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Marvel Vs. Capcom 3 (Xbox 360) Review

Marvel vs. Capcom 3 is a game that I thought would never exist, particularly after the complex legal wrangling caused the relationship to bottom out for awhile. Luckily for us, Capcom's want of money is greater than their hate of exceedingly long contracts and licensing fees. The latest entry looks to take the franchise to new heights while inviting new players to enter the fray against seasoned veterans.

Marvel vs. Capcom 3: Fate of Two Worlds (or the New, New Age of Heroes as I like to call it) takes some of the biggest names from the Marvel and Capcom franchises and smashes them together in 3 on 3 fights. The story isn’t exactly important, basically Doctor Doom and Wesker look to join the universes together. This happens to awaken Galactus and he tries to devour Earth; the only thing that can possibly stop him is your preferred team of 3 members.

MvC3 gathers 36 different heroes and villains together to create one of the most enjoyable fighting games released on this generation of consoles.  Every character has a personality infused into every bit of their design; Deadpool saunters around and Wesker stomps about. Don’t expect to see simple palette swaps in this game as every character handles differently, but all handle equally fluidly; this is a true testament to the game’s marvelous design.  

The game’s control system has drawn criticism for being too simple, which may be an adage adopted by professionals to avoid having to deal with a whole new game and physics system. There are two control types, simple and normal. In my experience, simple should be reserved for players who have little to no fighting game experience or “button mashers”. This type of control is missing a few of the advanced control features and a skill player will have no trouble dispatching an opponent who is using the simple control system.  The normal control system is a good place to start and help you to evolve your style of play much more effectively than the simple controls.

Attacks are divided into the standard light, medium, and heavy attacks. In addition to these standard attacks each character also has a special attack button that is used primarily as a launcher to help extend combos into the air. Hyper combos also make their triumphant return to fill the screen with incomprehensible nonsense. Glorious, glorious nonsense.

To say that this game looks fantastic is an understatement. The best way to describe the art style is if Street Fighter 4 smashed into a Marvel comic; the resulting shrapnel would be Marvel vs. Capcom 3. Everything is vibrant, and special attention is given to the character models and effects. Certain characters like She-Hulk will hit characters causing sounds like “thwack” and “pow” to emit from opposing characters in stylized lettering. Stages, while limited in number, are specific to certain locales in the universes. You’ll see everywhere from downtown New York to Tricell Research Facility complete with Tyrant and Lickers in the background.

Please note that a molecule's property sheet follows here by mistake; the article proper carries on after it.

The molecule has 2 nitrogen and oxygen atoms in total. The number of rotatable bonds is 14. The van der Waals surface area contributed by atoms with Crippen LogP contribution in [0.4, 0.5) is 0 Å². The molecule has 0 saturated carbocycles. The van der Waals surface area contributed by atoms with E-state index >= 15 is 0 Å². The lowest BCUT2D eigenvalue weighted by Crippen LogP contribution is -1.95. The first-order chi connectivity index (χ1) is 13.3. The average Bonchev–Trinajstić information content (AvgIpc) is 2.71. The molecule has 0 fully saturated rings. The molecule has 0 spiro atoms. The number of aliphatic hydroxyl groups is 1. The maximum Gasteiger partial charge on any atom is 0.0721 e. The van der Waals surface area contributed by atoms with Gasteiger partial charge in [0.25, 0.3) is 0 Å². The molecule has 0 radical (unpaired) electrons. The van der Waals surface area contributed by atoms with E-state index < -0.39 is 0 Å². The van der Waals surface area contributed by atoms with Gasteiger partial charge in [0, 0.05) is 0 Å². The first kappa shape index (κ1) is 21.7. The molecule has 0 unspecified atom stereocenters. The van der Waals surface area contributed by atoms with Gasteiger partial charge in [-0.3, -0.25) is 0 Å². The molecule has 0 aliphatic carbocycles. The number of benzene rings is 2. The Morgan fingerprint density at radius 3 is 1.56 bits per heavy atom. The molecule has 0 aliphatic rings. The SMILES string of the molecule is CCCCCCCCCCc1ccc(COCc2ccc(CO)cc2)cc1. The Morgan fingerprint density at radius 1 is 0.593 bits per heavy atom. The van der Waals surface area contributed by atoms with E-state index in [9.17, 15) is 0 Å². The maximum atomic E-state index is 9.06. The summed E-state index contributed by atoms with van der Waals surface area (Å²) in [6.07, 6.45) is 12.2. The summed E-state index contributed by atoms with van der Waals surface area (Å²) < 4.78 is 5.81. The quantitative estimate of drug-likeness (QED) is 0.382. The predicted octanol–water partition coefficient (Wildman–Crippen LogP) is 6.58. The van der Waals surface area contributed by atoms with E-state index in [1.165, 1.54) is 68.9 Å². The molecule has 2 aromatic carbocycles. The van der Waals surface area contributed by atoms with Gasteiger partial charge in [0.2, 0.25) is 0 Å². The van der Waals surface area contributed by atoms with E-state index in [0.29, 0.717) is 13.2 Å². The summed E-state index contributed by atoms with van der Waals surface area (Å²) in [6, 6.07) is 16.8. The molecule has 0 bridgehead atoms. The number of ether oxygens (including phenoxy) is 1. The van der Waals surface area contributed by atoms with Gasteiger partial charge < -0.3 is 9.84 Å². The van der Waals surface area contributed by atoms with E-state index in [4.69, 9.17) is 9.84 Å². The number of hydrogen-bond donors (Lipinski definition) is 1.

If you’re new to the series, don’t fret as the game comes complete with a Training Mode as well as a brand new Mission Mode. Mission Mode consists of 10 missions for each character totaling 360 in all. The missions look to familiarize players with the selected character and range from performing a simple projectile attack to performing a full-on 20 to 30 hit combo. You’ll find yourself coming back again and again trying to perfect a particularly tough scenario. Conquering the Mission Mode for even a single character will enhance your skills by such a large margin that it will become an integral part of your training experience. It is unfortunate that the missions are missing a preview feature, but eventually you’ll get the feel of when to cancel moves to complete combos correctly. The rather flat Training Mode has just got a personal trainer and its name is Mission Mode.

With such a sterling package you would expect the online to be robust, and you would be correct. During my entire time with the online component, I wasn’t disconnected from a single match. Whether this is due to Capcom’s brilliant idea of matching up quitters against quitters or simple dumb luck is still to be determined, but regardless that is an impressive stat for someone who has played at least 25 matches online. What the online appears to be missing is a way to view matches while waiting in a lobby. I don’t want to have to wait through 7 opponents anyway, but at least give me a reason to stick around and study some strategy instead of staring at the little stat screen. Capcom would have been better served using a revamped version of the SSIV online component, but the online component works well and is virtually lag free. Who knows, streaming video of the matches may have caused adverse effects on the connection. I’ll give up watching other people fight if my matches can be lag free.

The amount of negatives in this game is a bare minimum, and none of them are serious concerns. The game plays extremely well, characters seem balanced and react differently to each other, and certain characters even exchange interesting dialogue that really takes the presentation over the top. From what I can tell all of the characters are balanced and when evenly matched opponents meet you won’t hear nearly as much talk about how cheap a certain character is as you have in the past. Other than mission mode lacking a preview feature and lack of streaming matches online, this game is as perfect as perfect can be. It’s hard to complain about something that’s pure fan service, and I am most definitely a fan.

Rating
9.5

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